The Family Room A Year Later – What We Did Right, And What We Didn’t Need

The “Family Room” is getting a lot of use and abuse these days (maybe love, too?) from all of us – whether you have kids or not. I designed ours to be highly practical and functional for our family, (and I wasn’t far off this time – YAY) but even so, after living up here I’ve realized some key rules that you can follow for your day to day “family room’ life. The furniture all turned out to be spot on, no regrets, but with real use (and abuse) comes some easy changes that have made our life easier to live in (AND CLEAN OH MY GOSH THE CLEANING). Watch this video walkthrough to really see it in 3-D, as well as see our amazing lego hack/product that Brian bought (and he pats himself on the back daily).

In the opening photo is how she looked for the magazine/blog shoot – an artisanal game of checkers being played near my borrowed Ben Mendansky (that awesome vase that is not kid-friendly or affordable). I did style it as simply as possible for this shoot because an empty table and an empty credenza would have been sad to look at. You style to “tell a story,” but it might not necessarily be the day to day.

If you are just landing here – Hi, welcome – here is what this room looked like 3 years ago when we bought this house and you can read about its evolutions here.

After a year-long renovation last year (finished Christmas 2018) we shot it last July and now live up here indefinitely.

Rule #1 – Give Yourself Ample Hidden Storage

Not shocking, guys. We love those bins under the bench – they are so pretty and simple (and so affordable considering how high end they look and perfectly match the floor). They aren’t all fabric so they are easy to clean (but look better than plastic – no offense to plastic, but these are very visible so I’d still like them to look good). The credenza is GREAT, we absolutely chose the right one I realize now. Having cabinet doors is easy access, with shelves inside that easily house stacking puzzles and games. The drawers are great to hold all drawing supplies and coloring books. But if it was all drawers it wouldn’t have worked as well, but having some is so nice.

Rule #2 – Keep Surfaces Sparse If Not Empty

The beautiful plaster bench “seat” never did enjoy a rear-end (maybe during nye party), instead it’s the official “lego display surface”. Obviously all the legos would get caught in the sheepskin, so we promptly removed it and gave them free reign. Also when we originally designed this fireplace we toyed with putting pretty birch logs underneath – mostly for the dreamy photo, but we also knew it would likely get some practical bin storage (and it has). I know this sounds nuts but we actually researched pretty bin sizes. We wanted to make sure we were making it the perfect height to sit and have the bins slide easily in and out with enough free space, but not too much to look empty.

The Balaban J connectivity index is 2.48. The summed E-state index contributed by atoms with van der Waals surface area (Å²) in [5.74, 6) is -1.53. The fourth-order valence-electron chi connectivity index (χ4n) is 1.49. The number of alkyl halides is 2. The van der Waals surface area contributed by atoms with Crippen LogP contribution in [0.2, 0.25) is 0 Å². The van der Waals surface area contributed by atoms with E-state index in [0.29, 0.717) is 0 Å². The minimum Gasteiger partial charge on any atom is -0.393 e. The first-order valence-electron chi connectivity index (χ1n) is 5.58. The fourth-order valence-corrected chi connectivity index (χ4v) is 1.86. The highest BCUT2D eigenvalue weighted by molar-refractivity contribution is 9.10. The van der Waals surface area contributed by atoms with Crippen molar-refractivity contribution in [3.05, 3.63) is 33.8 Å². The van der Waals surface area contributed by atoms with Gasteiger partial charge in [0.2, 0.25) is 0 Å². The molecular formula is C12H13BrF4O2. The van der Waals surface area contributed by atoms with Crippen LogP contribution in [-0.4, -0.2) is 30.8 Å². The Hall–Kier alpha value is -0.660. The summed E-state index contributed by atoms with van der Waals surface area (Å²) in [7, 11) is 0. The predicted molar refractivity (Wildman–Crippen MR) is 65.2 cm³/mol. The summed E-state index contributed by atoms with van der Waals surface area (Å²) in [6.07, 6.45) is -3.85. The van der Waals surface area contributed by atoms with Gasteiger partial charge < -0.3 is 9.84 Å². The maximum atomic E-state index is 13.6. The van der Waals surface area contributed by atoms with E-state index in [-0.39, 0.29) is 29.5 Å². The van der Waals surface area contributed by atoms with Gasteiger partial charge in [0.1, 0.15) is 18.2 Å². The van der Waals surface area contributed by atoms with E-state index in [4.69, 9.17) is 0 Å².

#3 – Don’t Be Afraid of The Dark

The furniture hasn’t changed at all – it all lent itself so well for a lot of family use. It was the first time that I have done dark furniture on a dark rug – usually opting for more contrast but maybe I’ve been wrong all these years. Dark on Dark makes it much more family friendly and easier to maintain. The rug has held up pretty well, barring some milk pours that I need to simply try to get out which I’m sure aren’t permanent. It was kinda splurgy but if you are in the market I’m highly intrigued by these rugs that get rave reviews and are meant to be washable – made for families – this one could have worked in here, but I LOVE ours, truly.

The sofa is super deep and comfy, but the fabric is pilling more than I would like a year in, and the back cushions fall down more often then I’d like (trying to figure out a hack) but it’s still really deep and cozy (and we need a deep one to watch the TV above the fireplace). Now had I known we were going to live up here I MAY have done sectional with a chaise instead of a sofa, because we love a cuddle corner, but having a deep sofa is pretty great, too and I’m not complaining (just always consider a sectional in a family room).